RFC 3268 AES Ciphersuites for TLS June 2002 [TLS] describes the anonymous Diffie-Hellman (ADH) ciphersuites as deprecated. The ADH ciphersuites defined here are not deprecated. However, when they are used, particular care must be taken: 1. ADH provides confidentiality but not authentication. This means that (if authentication is required) the communicating parties must authenticate to each other by some means other than TLS. 2. ADH is vulnerable to man-in-the-middle attacks, as a consequence of the lack of authentication. The parties must have a way of determining whether they are participating in the same TLS connection. If they are not, they can deduce that they are under attack, and presumably abort the connection. For example, if the parties share a secret, it is possible to compute a MAC of the TLS Finished message. An attacker would have to negotiate two different TLS connections; one with each communicating party. The Finished messages would be different in each case, because they depend on the parties' public keys (among other things). For this reason, the MACs computed by each party would be different. It is important to note that authentication techniques which do not use the Finished message do not usually provide protection from this attack. For example, the client could authenticate to the server with a password, but it would still be vulnerable to man-in-the-middle attacks. Recent research has identified a chosen plaintext attack which applies to all ciphersuites defined in [TLS] which use CBC mode. This weakness does not affect the common use of TLS on the World Wide Web, but may affect the use of TLS in other applications. When TLS is used in an application where this attack is possible, attackers can determine the truth or otherwise of a hypothesis that particular plaintext data was sent earlier in the session. No key material is compromised. It is likely that the CBC construction will be changed in a future revision of the TLS protocol. Intellectual Property The IETF takes no position regarding the validity or scope of any intellectual property or other rights that might be claimed to pertain to the implementation or use other technology described in this document or the extent to which any license under such rights might or might not be available; neither does it represent that it has made any effort to identify any such rights. Information on the Chown Standards Track [Page 4]
RFC 3268 AES Ciphersuites for TLS June 2002 IETF's procedures with respect to rights in standards-track and standards-related documentation can be found in BCP-11. Copies of claims of rights made available for publication and any assurances of licenses to be made available, or the result of an attempt made to obtain a general license or permission for the use of such proprietary rights by implementors or users of this specification can be obtained from the IETF Secretariat. The IETF invites any interested party to bring to its attention any copyrights, patents or patent applications, or other proprietary rights which may cover technology that may be required to practice this standard. Please address the information to the IETF Executive Director. During the development of the AES, NIST published the following statement on intellectual property: SPECIAL NOTE - Intellectual Property NIST reminds all interested parties that the adoption of AES is being conducted as an open standards-setting activity. Specifically, NIST has requested that all interested parties identify to NIST any patents or inventions that may be required for the use of AES. NIST hereby gives public notice that it may seek redress under the antitrust laws of the United States against any party in the future who might seek to exercise patent rights against any user of AES that have not been disclosed to NIST in response to this request for information. Acknowledgements I would like to thank the ietf-tls mailing list contributors who have made helpful suggestions for this document. References [TLS] Dierks, T. and C. Allen, "The TLS Protocol Version 1.0", RFC 2246, January 1999. [AES] National Institute of Standards and Technology, "Specification for the Advanced Encryption Standard (AES)" FIPS 197. November 26, 2001. [SHA-1] FIPS PUB 180-1, "Secure Hash Standard," National Institute of Standards and Technology, U.S. Department of Commerce, April 17, 1995. Chown Standards Track [Page 5]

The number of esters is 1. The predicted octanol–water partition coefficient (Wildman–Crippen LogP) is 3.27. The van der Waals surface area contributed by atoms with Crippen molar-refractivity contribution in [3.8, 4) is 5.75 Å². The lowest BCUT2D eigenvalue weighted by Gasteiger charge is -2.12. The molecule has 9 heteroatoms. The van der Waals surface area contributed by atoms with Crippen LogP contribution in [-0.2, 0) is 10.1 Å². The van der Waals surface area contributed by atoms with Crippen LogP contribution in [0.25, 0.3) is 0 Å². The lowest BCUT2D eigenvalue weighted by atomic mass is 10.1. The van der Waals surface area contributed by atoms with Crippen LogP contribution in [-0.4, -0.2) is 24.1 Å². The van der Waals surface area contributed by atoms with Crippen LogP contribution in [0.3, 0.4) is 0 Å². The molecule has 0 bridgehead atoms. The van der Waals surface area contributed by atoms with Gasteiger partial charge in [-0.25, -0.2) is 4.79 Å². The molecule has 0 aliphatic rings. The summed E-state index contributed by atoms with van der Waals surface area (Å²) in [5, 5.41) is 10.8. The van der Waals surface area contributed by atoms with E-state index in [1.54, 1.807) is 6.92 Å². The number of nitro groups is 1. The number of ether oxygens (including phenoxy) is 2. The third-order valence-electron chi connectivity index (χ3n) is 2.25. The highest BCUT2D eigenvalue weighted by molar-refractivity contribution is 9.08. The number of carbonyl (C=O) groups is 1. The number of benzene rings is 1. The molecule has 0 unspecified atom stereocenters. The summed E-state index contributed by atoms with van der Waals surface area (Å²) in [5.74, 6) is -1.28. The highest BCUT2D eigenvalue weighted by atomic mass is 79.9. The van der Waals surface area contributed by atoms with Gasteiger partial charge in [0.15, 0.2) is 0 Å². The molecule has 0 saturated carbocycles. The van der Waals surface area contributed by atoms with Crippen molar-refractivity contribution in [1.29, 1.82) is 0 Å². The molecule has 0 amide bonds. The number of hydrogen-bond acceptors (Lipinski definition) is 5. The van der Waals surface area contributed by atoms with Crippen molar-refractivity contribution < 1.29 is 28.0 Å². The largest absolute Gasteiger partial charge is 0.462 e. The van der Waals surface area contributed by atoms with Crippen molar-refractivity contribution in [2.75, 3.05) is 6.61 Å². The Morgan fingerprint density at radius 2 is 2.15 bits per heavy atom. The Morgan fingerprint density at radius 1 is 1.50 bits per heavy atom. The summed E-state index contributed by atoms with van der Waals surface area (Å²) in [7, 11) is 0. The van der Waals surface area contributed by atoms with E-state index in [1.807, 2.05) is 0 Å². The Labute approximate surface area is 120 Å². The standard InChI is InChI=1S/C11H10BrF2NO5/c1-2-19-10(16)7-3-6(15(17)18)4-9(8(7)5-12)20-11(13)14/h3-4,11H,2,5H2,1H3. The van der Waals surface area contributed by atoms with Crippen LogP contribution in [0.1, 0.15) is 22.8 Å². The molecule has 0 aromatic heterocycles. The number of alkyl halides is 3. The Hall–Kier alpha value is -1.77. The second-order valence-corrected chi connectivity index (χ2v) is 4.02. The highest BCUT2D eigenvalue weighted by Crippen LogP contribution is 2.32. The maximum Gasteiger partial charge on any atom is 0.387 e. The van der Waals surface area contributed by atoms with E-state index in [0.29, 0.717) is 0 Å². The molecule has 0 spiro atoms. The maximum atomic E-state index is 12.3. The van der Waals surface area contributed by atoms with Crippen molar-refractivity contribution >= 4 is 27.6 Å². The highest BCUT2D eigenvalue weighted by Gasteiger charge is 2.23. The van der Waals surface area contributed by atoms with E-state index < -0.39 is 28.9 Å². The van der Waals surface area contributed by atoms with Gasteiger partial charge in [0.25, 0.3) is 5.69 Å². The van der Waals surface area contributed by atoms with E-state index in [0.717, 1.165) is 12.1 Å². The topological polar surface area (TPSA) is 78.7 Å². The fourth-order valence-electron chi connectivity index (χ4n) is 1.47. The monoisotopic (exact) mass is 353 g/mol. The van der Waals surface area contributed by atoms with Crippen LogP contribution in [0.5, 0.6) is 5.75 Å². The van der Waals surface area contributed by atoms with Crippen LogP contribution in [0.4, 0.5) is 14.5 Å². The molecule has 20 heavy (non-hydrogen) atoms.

RFC 3268 AES Ciphersuites for TLS June 2002 Author's Address Pete Chown Skygate Technology Ltd 8 Lombard Road London SW19 3TZ United Kingdom Phone: +44 20 8542 7856 EMail: Chown Standards Track [Page 6]
RFC 3268 AES Ciphersuites for TLS June 2002 Full Copyright Statement Copyright (C) The Internet Society (2002). All Rights Reserved. This document and translations of it may be copied and furnished to others, and derivative works that comment on or otherwise explain it or assist in its implementation may be prepared, copied, published and distributed, in whole or in part, without restriction of any kind, provided that the above copyright notice and this paragraph are included on all such copies and derivative works. However, this document itself may not be modified in any way, such as by removing the copyright notice or references to the Internet Society or other Internet organizations, except as needed for the purpose of developing Internet standards in which case the procedures for copyrights defined in the Internet Standards process must be followed, or as required to translate it into languages other than English. The limited permissions granted above are perpetual and will not be revoked by the Internet Society or its successors or assigns. This document and the information contained herein is provided on an "AS IS" basis and THE INTERNET SOCIETY AND THE INTERNET ENGINEERING TASK FORCE DISCLAIMS ALL WARRANTIES, EXPRESS OR IMPLIED, INCLUDING BUT NOT LIMITED TO ANY WARRANTY THAT THE USE OF THE INFORMATION HEREIN WILL NOT INFRINGE ANY RIGHTS OR ANY IMPLIED WARRANTIES OF MERCHANTABILITY OR FITNESS FOR A PARTICULAR PURPOSE. Acknowledgement Funding for the RFC Editor function is currently provided by the Internet Society. Chown Standards Track [Page 7]